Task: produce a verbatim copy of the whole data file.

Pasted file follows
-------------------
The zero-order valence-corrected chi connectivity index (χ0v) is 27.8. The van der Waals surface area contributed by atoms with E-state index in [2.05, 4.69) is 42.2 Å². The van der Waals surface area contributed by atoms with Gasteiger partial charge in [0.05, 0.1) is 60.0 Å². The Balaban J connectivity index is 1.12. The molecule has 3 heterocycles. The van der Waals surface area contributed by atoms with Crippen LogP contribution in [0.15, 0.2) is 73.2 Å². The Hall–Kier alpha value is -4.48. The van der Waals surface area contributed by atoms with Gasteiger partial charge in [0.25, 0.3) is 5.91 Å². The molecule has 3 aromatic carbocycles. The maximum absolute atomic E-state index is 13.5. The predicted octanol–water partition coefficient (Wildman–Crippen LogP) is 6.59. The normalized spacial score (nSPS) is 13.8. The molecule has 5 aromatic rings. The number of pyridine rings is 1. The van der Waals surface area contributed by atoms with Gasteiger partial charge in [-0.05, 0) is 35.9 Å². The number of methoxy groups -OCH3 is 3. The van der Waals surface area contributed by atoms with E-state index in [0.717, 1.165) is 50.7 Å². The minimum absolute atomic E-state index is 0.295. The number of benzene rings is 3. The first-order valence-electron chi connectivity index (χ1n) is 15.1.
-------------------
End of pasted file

The zero-order valence-corrected chi connectivity index (χ0v) is 27.8. The van der Waals surface area contributed by atoms with E-state index in [2.05, 4.69) is 42.2 Å². The van der Waals surface area contributed by atoms with Gasteiger partial charge in [0.05, 0.1) is 60.0 Å². The Balaban J connectivity index is 1.12. The molecule has 3 heterocycles. The van der Waals surface area contributed by atoms with Crippen LogP contribution in [0.15, 0.2) is 73.2 Å². The Hall–Kier alpha value is -4.48. The van der Waals surface area contributed by atoms with Gasteiger partial charge in [0.25, 0.3) is 5.91 Å². The molecule has 3 aromatic carbocycles. The maximum absolute atomic E-state index is 13.5. The predicted octanol–water partition coefficient (Wildman–Crippen LogP) is 6.59. The normalized spacial score (nSPS) is 13.8. The molecule has 5 aromatic rings. The number of pyridine rings is 1. The van der Waals surface area contributed by atoms with Gasteiger partial charge in [-0.05, 0) is 35.9 Å². The number of methoxy groups -OCH3 is 3. The van der Waals surface area contributed by atoms with E-state index in [0.717, 1.165) is 50.7 Å². The minimum absolute atomic E-state index is 0.295. The number of benzene rings is 3. The first-order valence-electron chi connectivity index (χ1n) is 15.1.